More Signs of Chaos at Police Oversight Agency…
A lawsuit brought by an employee fired from the city’s civilian oversight agency, IPRA, was dismissed last month, but not before providing a dark glimpse into the inner workings of the agency that determines the fate of many police officers accused of misconduct.
Indeed, the court records of the federal lawsuit brought by former IPRA employee Martrice Campbell—which was dismissed last month—paints a stark inside look into the day-to-day operations of the agency. Campbell, who was fired after being accused of lying during a certain trial testimony, was also accused of framing Chicago Police Commander Glenn Evans in a high-profile 2015 Cook County criminal trial in which Evans was found not guilty on every count.
In her federal lawsuit against her former employer, Campbell claimed her firing was retaliatory for her testimony in a criminal case against a fellow IPRA employee Brian Lockhart. Campbell also claimed in the lawsuit that her employer had violated her First Amendment rights.
According to the court transcripts, Campbell had reported threats made by Lockhart to her bosses. Several threats that were listed in the court documents alleged that Lockhart said he would “kill Ilana Rosenzweig’s ass, then that bitch Katherine Martinez, and I will get Scott Ando’s motherfucking ass when he comes running.”
From the court documents:
When Plaintiff [Campbell] told Lockhart that he could go to jail for making that statement, Lockhart responded: “I won’t go to jail. I’ll kill Ilana, Katherine, then Scott, and then I’ll kill myself before I ever go to jail.”
Plaintiff met with Ando later that day and detailed Lockhart’s specific threats that he would “go postal” and “kill Ilana’s ass,” “kill that fucking bitch Katherine,” and then kill Ando when he “comes running down the hall to play the hero and save their asses.” Plaintiff also told Ando that Lockhart said he had no concerns about going to jail because he would kill himself first.
According to court transcripts, Lockhart was eventually arrested and tried for making the threats. It was at this trial that Campbell’s boss, Scott Ando, said Campbell changed her story, softening the statements by Lockhart.
During this same period, Campbell was accused in another lawsuit of building a false case against Chicago Police Commander Glenn Evans, claiming a host of violations stemming from a 2013 arrest of a gang member by Evans. Evans was eventually acquitted on all charges in a criminal trial.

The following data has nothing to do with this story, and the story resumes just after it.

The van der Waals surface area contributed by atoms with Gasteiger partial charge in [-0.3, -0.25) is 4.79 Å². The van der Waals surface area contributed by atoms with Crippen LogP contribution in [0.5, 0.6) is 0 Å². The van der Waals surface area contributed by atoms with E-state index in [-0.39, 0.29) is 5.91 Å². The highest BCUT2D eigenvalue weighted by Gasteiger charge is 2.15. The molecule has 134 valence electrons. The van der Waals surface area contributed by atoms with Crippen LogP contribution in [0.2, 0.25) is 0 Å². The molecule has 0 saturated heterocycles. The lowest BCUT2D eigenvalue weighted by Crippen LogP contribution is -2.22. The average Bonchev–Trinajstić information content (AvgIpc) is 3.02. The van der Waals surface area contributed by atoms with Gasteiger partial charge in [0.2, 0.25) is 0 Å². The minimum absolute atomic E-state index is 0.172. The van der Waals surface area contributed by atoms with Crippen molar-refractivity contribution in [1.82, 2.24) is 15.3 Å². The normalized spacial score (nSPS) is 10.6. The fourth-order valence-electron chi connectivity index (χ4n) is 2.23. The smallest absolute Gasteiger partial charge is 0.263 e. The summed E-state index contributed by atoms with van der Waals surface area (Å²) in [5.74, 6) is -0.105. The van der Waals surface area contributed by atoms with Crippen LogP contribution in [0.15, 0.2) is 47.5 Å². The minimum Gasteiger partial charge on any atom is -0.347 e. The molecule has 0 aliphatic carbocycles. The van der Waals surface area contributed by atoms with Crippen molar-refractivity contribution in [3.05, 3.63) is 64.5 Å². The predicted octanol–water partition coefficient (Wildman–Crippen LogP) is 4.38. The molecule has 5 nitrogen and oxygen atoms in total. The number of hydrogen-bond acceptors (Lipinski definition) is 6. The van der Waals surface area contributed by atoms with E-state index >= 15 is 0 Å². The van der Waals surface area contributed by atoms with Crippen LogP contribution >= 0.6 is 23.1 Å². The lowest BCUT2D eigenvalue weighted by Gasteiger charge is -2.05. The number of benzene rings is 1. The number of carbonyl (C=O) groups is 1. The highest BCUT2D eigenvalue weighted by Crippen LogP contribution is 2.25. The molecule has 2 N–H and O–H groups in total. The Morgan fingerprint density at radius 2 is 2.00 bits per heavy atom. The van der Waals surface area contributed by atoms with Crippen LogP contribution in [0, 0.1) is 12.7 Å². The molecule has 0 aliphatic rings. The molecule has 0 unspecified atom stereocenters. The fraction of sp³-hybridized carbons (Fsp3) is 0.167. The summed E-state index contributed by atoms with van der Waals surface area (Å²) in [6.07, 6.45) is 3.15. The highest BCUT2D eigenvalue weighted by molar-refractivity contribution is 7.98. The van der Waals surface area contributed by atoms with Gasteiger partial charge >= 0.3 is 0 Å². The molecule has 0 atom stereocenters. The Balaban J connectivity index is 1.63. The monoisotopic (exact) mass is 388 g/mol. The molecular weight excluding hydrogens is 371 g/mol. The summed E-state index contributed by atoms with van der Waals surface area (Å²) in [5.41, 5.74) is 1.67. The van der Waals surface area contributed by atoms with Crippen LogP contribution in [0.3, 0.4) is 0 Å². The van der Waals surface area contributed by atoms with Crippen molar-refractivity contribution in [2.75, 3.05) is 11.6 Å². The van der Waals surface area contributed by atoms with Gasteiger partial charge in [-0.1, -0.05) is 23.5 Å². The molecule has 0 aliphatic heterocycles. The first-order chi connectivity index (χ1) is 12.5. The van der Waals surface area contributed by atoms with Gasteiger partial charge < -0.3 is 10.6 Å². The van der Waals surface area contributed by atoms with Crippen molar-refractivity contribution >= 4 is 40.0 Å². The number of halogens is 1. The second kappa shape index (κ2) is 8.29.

Campbell’s termination and Evans’s claims against IPRA are not the only scandal brewing in the city’s police oversight agencies.
Just a few weeks ago, another lawsuit emerged against an IPRA official. Former head of IPRA Sharon Fairley was named by a former employee named Kelvin Lett, who claimed that Fairley instructed him to change his findings in a police shooting case to say that officers planted a gun.
Former investigator Kelvin Lett outlines his bombshell allegations in a federal lawsuit against the Independent Police Review Authority and its successor COPA.
Lett alleges that while he was working there, agency head Sharon Fairley suggested he needed to have a more devious mind and ordered him to “lie in his reports that a gun was planted on the victim by the officers involved in the shooting.”
Then there is the case of Officer Robert Rialmo, who shot a bat-wielding assailant while responding to a domestic disturbance in 2015. An innocent bystander was also killed.
COPA ruled the shooting unjustified. In reviewing COPA’s investigation, the FOP discovered that COPA was withholding records and findings of outside investigators to the public, the superintendent, and prosecutors.
In yet another example of misconduct at the oversight agency, former Chicago Police Officer Emily Hock discovered that an investigator at IPRA had released private information about Hock to her estranged ex-boyfriend.
From the Chicago Tribune:
But Hock . . . said she was stunned in October to uncover emails pointing to the alleged source of Weiss’ inside information—an investigator with the civilian agency charged with investigating Chicago police misconduct.
Hock said the emails showed the investigator giving Weiss tips on how to make his complaints to police and the Independent Police Review Authority seem more substantial.
At the last police board hearing, second vice president Martin Preib demanded that the board initiate an investigation of both COPA and IPRA under the leadership of Sharon Fairley.